Expat Qualified Recognised Overseas Pension Scheme (QROPs)
What is a QROP’s?
A Qualifying Recognised Overseas Pension Schemes, or QROPS, is an overseas pension scheme that meets certain requirements set by HM Revenue and Customs (HMRC) as per UK requirements. A QROPS can hold the transfer of a UK Pension scheme in the vast majority of privately administered personal or corporate pension schemes. The pension scheme must also comply with the local pension’s legislation in its own operating jurisdiction.
Does a QROPS look right for you?
British Expats have two choices when it comes to managing an existing UK pension scheme:
Option 1: Leave the UK and retain your workplace or private pension with a UK provider and then upon retirement purchase an annuity to provide a pension for the rest of their life. As previously menstioned these are not the best at the moment due to low interest rates and the inability to pass the pension fund down to your wife or partner upon your death. This means the annuity in effect keeps the pension pot you built up over your lifetime.
Option 2: Transfer the UK pension funds into a QROPS. QROPS can provide an opportunity for people to unlock significant benefits from their pension, including enabling them to avoid tax in the UK by transferring their pension to a QROPS based in another jurisdiction. The benefit is that when you were a UK tax resident for every £1 saved to your pension the governement would offer tax relief to increase your contribution to encourage you to save for your retirement. For basic rate taxpayers its 20% and for higher rate taxpayers its 40%.
- When a basic-rate taxpayer, paying 20% tax, invests £100 into their pension, it only costs £80.
- When a higher-rate taxpayer, paying 40%, into their pension it would only cost £60.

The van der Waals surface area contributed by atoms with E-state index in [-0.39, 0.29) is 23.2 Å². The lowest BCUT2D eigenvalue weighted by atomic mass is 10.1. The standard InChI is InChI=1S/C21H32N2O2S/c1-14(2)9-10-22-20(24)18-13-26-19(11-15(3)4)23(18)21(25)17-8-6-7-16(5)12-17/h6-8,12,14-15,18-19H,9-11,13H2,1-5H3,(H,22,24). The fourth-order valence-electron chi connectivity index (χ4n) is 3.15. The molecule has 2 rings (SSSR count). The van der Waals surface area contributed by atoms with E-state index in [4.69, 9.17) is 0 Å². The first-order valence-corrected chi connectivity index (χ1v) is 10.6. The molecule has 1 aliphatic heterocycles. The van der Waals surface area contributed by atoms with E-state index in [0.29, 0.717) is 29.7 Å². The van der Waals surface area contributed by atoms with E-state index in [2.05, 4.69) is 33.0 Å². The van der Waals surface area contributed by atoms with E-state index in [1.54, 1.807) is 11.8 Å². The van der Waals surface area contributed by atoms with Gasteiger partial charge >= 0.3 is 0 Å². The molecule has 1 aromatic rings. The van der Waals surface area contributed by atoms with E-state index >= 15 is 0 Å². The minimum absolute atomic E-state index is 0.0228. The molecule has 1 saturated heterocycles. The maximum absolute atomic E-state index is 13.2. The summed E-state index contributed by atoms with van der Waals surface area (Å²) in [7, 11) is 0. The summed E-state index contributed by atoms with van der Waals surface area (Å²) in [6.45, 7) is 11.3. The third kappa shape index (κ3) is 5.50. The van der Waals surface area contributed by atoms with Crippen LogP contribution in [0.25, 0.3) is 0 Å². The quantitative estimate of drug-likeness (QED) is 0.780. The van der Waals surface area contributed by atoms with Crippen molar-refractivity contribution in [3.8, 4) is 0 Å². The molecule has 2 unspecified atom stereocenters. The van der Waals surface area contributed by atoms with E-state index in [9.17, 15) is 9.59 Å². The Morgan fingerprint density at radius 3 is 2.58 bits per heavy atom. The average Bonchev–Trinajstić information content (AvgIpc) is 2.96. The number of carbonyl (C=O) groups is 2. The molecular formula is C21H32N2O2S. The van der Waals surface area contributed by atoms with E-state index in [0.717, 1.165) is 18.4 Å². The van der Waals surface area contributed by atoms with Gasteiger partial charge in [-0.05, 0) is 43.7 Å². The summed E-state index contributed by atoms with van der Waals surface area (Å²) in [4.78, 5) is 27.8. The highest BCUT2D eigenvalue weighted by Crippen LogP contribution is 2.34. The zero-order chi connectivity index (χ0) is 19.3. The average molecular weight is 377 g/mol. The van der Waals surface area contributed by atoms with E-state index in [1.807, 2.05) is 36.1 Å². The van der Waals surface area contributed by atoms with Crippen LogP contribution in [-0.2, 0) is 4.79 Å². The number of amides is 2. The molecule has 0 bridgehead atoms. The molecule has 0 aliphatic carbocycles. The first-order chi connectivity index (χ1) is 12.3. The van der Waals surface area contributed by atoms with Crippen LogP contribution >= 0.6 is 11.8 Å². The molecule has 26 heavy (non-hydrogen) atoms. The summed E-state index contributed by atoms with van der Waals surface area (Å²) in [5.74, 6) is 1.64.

- The amount that would’ve been in their monthly pay packet if they’d paid tax and took the money to spend and not contributed to their pension pot.
There are other alternatives and variants of course such as a SIPPs.
Lower Tax Benefits
If you were to keep your company or Defined Benefit pension and then buy an annuity which you are resigned to on retirement you would then pay tax on your monthly pension income at a rate of 20% or 40% determined by what rate of taxpayer you were upon retirement.
This is where transferring out to a QROPs has its advantages as you can place your QROPs in a jurisdiction that pays less tax than you would have done in the UK. Some jurisdictions have tax rates as low as 2% which means more of your pension staying in your hands.
Inheritance Tax Benefits
Upon the death of the pension plan holder the remaining QROP’s fund can then be passed to the beneficiary such as husband or wife tax free. Only upon the 2nd holders death would they need to plan for Inheritance Tax planning to pass this down to any children which this can be attained with the correct planning. If the pension holder had purchased an annuity they would offer a reduced amount of pension to the remaining spouse for a set amount of years. The norm is 50% of the initial pension holders yearly amount for 5 years although every pension is different with some better and most a lot worse.
Is financial advice required?
Yes, we recommend that any individual contemplating a pension transfer should take specialist advice prior to commencing the process to ascertain the benefits they will receive by transferring.
NOTE: “HM Revenue & Customs (HMRC) has announced that Qualifying Recognised Overseas Pension Schemes (QROPS) transfers for individuals not in the European Economic Area (EAA) will be hit with a 25% tax charge after 9th March 2017” .
Dependant on each individuals circumstances it can still be beneficial to pay the 25% charge and still transfer to a QROPs as the jurisdiction of the pension to be placed could have a 2% tax rate. If the individual is a higher rate tax payer at 40% they would still be saving 13% in income tax payments. On a larger pension pot this come become quite a substantial saving.
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